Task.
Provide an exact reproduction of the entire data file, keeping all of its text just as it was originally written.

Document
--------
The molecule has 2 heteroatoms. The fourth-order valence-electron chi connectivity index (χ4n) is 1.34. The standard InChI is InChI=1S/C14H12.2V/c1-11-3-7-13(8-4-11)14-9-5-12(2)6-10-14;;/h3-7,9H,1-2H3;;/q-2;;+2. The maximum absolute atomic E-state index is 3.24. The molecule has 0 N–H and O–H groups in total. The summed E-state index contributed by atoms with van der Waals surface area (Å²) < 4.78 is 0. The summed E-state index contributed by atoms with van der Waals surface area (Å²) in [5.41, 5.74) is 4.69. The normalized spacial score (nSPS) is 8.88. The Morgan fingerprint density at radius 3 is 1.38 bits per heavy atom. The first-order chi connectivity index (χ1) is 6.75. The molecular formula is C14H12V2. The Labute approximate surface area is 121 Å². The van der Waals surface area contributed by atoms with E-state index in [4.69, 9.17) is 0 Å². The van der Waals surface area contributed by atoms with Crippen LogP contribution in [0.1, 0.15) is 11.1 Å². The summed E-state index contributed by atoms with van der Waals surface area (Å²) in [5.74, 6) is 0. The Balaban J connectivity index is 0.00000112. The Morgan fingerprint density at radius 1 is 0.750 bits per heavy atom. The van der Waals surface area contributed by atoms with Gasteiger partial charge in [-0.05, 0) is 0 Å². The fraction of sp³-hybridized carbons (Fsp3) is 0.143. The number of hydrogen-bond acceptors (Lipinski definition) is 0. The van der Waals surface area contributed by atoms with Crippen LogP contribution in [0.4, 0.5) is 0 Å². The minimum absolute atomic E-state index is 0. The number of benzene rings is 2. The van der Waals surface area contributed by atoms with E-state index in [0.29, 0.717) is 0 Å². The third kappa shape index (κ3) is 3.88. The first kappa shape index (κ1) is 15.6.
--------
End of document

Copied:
The molecule has 2 heteroatoms. The fourth-order valence-electron chi connectivity index (χ4n) is 1.34. The standard InChI is InChI=1S/C14H12.2V/c1-11-3-7-13(8-4-11)14-9-5-12(2)6-10-14;;/h3-7,9H,1-2H3;;/q-2;;+2. The maximum absolute atomic E-state index is 3.24. The molecule has 0 N–H and O–H groups in total. The summed E-state index contributed by atoms with van der Waals surface area (Å²) < 4.78 is 0. The summed E-state index contributed by atoms with van der Waals surface area (Å²) in [5.41, 5.74) is 4.69. The normalized spacial score (nSPS) is 8.88. The Morgan fingerprint density at radius 3 is 1.38 bits per heavy atom. The first-order chi connectivity index (χ1) is 6.75. The molecular formula is C14H12V2. The Labute approximate surface area is 121 Å². The van der Waals surface area contributed by atoms with E-state index in [4.69, 9.17) is 0 Å². The van der Waals surface area contributed by atoms with Crippen LogP contribution in [0.1, 0.15) is 11.1 Å². The summed E-state index contributed by atoms with van der Waals surface area (Å²) in [5.74, 6) is 0. The Balaban J connectivity index is 0.00000112. The Morgan fingerprint density at radius 1 is 0.750 bits per heavy atom. The van der Waals surface area contributed by atoms with Gasteiger partial charge in [-0.05, 0) is 0 Å². The fraction of sp³-hybridized carbons (Fsp3) is 0.143. The number of hydrogen-bond acceptors (Lipinski definition) is 0. The van der Waals surface area contributed by atoms with Crippen LogP contribution in [0.4, 0.5) is 0 Å². The minimum absolute atomic E-state index is 0. The number of benzene rings is 2. The van der Waals surface area contributed by atoms with E-state index in [0.29, 0.717) is 0 Å². The third kappa shape index (κ3) is 3.88. The first kappa shape index (κ1) is 15.6.